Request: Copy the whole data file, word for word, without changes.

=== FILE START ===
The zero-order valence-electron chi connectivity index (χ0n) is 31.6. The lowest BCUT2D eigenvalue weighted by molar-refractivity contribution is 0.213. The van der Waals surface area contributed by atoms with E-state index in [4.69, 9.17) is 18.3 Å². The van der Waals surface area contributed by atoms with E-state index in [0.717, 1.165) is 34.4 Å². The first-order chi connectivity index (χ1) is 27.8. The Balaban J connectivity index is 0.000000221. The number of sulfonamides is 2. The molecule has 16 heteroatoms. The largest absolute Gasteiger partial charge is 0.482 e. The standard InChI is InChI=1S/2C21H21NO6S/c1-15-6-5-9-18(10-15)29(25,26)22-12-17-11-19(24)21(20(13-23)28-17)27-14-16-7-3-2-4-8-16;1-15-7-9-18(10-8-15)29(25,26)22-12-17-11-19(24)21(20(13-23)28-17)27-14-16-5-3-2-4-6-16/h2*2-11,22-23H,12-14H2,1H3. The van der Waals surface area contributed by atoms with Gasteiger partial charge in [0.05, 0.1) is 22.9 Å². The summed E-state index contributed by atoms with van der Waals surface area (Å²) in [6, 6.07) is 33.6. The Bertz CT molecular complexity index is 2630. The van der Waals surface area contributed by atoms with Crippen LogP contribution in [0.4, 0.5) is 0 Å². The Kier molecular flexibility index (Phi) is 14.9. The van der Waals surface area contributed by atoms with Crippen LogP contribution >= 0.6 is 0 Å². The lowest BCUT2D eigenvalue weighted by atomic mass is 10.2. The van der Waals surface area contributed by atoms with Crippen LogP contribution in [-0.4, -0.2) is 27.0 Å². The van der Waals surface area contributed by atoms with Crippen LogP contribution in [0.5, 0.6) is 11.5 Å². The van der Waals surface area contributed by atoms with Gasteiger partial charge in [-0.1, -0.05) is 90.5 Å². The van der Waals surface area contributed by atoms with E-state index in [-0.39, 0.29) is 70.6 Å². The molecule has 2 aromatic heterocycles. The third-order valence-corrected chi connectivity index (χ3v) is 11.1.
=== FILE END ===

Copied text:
The zero-order valence-electron chi connectivity index (χ0n) is 31.6. The lowest BCUT2D eigenvalue weighted by molar-refractivity contribution is 0.213. The van der Waals surface area contributed by atoms with E-state index in [4.69, 9.17) is 18.3 Å². The van der Waals surface area contributed by atoms with E-state index in [0.717, 1.165) is 34.4 Å². The first-order chi connectivity index (χ1) is 27.8. The Balaban J connectivity index is 0.000000221. The number of sulfonamides is 2. The molecule has 16 heteroatoms. The largest absolute Gasteiger partial charge is 0.482 e. The standard InChI is InChI=1S/2C21H21NO6S/c1-15-6-5-9-18(10-15)29(25,26)22-12-17-11-19(24)21(20(13-23)28-17)27-14-16-7-3-2-4-8-16;1-15-7-9-18(10-8-15)29(25,26)22-12-17-11-19(24)21(20(13-23)28-17)27-14-16-5-3-2-4-6-16/h2*2-11,22-23H,12-14H2,1H3. The van der Waals surface area contributed by atoms with Gasteiger partial charge in [0.05, 0.1) is 22.9 Å². The summed E-state index contributed by atoms with van der Waals surface area (Å²) in [6, 6.07) is 33.6. The Bertz CT molecular complexity index is 2630. The van der Waals surface area contributed by atoms with Crippen LogP contribution in [0.4, 0.5) is 0 Å². The Kier molecular flexibility index (Phi) is 14.9. The van der Waals surface area contributed by atoms with Crippen LogP contribution >= 0.6 is 0 Å². The lowest BCUT2D eigenvalue weighted by atomic mass is 10.2. The van der Waals surface area contributed by atoms with Crippen LogP contribution in [-0.4, -0.2) is 27.0 Å². The van der Waals surface area contributed by atoms with Crippen LogP contribution in [0.5, 0.6) is 11.5 Å². The van der Waals surface area contributed by atoms with Gasteiger partial charge in [-0.1, -0.05) is 90.5 Å². The van der Waals surface area contributed by atoms with E-state index in [-0.39, 0.29) is 70.6 Å². The molecule has 2 aromatic heterocycles. The third-order valence-corrected chi connectivity index (χ3v) is 11.1.